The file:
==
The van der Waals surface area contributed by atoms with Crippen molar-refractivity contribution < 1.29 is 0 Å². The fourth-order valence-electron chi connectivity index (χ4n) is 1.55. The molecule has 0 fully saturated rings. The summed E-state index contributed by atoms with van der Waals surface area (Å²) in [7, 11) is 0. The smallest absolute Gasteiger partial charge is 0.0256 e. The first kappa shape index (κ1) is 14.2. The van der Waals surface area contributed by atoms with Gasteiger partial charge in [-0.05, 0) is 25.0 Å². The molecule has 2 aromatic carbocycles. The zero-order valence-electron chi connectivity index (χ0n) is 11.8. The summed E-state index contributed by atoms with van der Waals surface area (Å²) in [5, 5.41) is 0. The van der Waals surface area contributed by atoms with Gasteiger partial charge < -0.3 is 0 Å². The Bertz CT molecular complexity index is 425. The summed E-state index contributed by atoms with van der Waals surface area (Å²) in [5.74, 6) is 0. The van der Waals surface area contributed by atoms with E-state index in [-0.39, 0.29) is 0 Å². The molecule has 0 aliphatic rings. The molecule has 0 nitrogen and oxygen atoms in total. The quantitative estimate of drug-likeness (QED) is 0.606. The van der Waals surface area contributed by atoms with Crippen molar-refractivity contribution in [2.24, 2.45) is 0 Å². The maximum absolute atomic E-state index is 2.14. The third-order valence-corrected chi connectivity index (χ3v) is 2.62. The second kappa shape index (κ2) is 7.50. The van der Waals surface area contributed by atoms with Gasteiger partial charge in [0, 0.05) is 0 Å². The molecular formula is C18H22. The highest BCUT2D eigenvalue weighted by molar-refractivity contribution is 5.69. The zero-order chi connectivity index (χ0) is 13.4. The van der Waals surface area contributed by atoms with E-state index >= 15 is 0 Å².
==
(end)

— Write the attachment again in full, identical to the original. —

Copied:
The van der Waals surface area contributed by atoms with Crippen molar-refractivity contribution < 1.29 is 0 Å². The fourth-order valence-electron chi connectivity index (χ4n) is 1.55. The molecule has 0 fully saturated rings. The summed E-state index contributed by atoms with van der Waals surface area (Å²) in [7, 11) is 0. The smallest absolute Gasteiger partial charge is 0.0256 e. The first kappa shape index (κ1) is 14.2. The van der Waals surface area contributed by atoms with Gasteiger partial charge in [-0.05, 0) is 25.0 Å². The molecule has 2 aromatic carbocycles. The zero-order valence-electron chi connectivity index (χ0n) is 11.8. The summed E-state index contributed by atoms with van der Waals surface area (Å²) in [5, 5.41) is 0. The van der Waals surface area contributed by atoms with Gasteiger partial charge < -0.3 is 0 Å². The Bertz CT molecular complexity index is 425. The summed E-state index contributed by atoms with van der Waals surface area (Å²) in [5.74, 6) is 0. The van der Waals surface area contributed by atoms with E-state index in [-0.39, 0.29) is 0 Å². The molecule has 0 aliphatic rings. The molecule has 0 nitrogen and oxygen atoms in total. The quantitative estimate of drug-likeness (QED) is 0.606. The van der Waals surface area contributed by atoms with Crippen molar-refractivity contribution in [2.24, 2.45) is 0 Å². The maximum absolute atomic E-state index is 2.14. The third-order valence-corrected chi connectivity index (χ3v) is 2.62. The second kappa shape index (κ2) is 7.50. The van der Waals surface area contributed by atoms with Gasteiger partial charge in [0, 0.05) is 0 Å². The molecular formula is C18H22. The highest BCUT2D eigenvalue weighted by molar-refractivity contribution is 5.69. The zero-order chi connectivity index (χ0) is 13.4. The van der Waals surface area contributed by atoms with E-state index >= 15 is 0 Å².